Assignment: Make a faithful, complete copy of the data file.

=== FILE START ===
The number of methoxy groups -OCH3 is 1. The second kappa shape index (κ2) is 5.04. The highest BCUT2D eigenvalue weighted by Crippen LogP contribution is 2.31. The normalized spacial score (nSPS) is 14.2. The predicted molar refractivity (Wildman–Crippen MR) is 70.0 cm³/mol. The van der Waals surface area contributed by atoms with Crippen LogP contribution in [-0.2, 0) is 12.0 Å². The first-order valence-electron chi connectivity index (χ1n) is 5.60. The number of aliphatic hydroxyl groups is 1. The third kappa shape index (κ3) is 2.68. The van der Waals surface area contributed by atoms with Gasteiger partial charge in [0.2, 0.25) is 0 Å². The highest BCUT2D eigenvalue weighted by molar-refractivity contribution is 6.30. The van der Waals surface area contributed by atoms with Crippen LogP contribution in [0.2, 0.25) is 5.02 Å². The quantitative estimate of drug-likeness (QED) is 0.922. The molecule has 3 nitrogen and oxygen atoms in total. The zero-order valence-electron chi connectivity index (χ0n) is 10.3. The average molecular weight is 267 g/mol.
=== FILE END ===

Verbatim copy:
The number of methoxy groups -OCH3 is 1. The second kappa shape index (κ2) is 5.04. The highest BCUT2D eigenvalue weighted by Crippen LogP contribution is 2.31. The normalized spacial score (nSPS) is 14.2. The predicted molar refractivity (Wildman–Crippen MR) is 70.0 cm³/mol. The van der Waals surface area contributed by atoms with Crippen LogP contribution in [-0.2, 0) is 12.0 Å². The first-order valence-electron chi connectivity index (χ1n) is 5.60. The number of aliphatic hydroxyl groups is 1. The third kappa shape index (κ3) is 2.68. The van der Waals surface area contributed by atoms with Gasteiger partial charge in [0.2, 0.25) is 0 Å². The highest BCUT2D eigenvalue weighted by molar-refractivity contribution is 6.30. The van der Waals surface area contributed by atoms with Crippen LogP contribution in [0.2, 0.25) is 5.02 Å². The quantitative estimate of drug-likeness (QED) is 0.922. The molecule has 3 nitrogen and oxygen atoms in total. The zero-order valence-electron chi connectivity index (χ0n) is 10.3. The average molecular weight is 267 g/mol.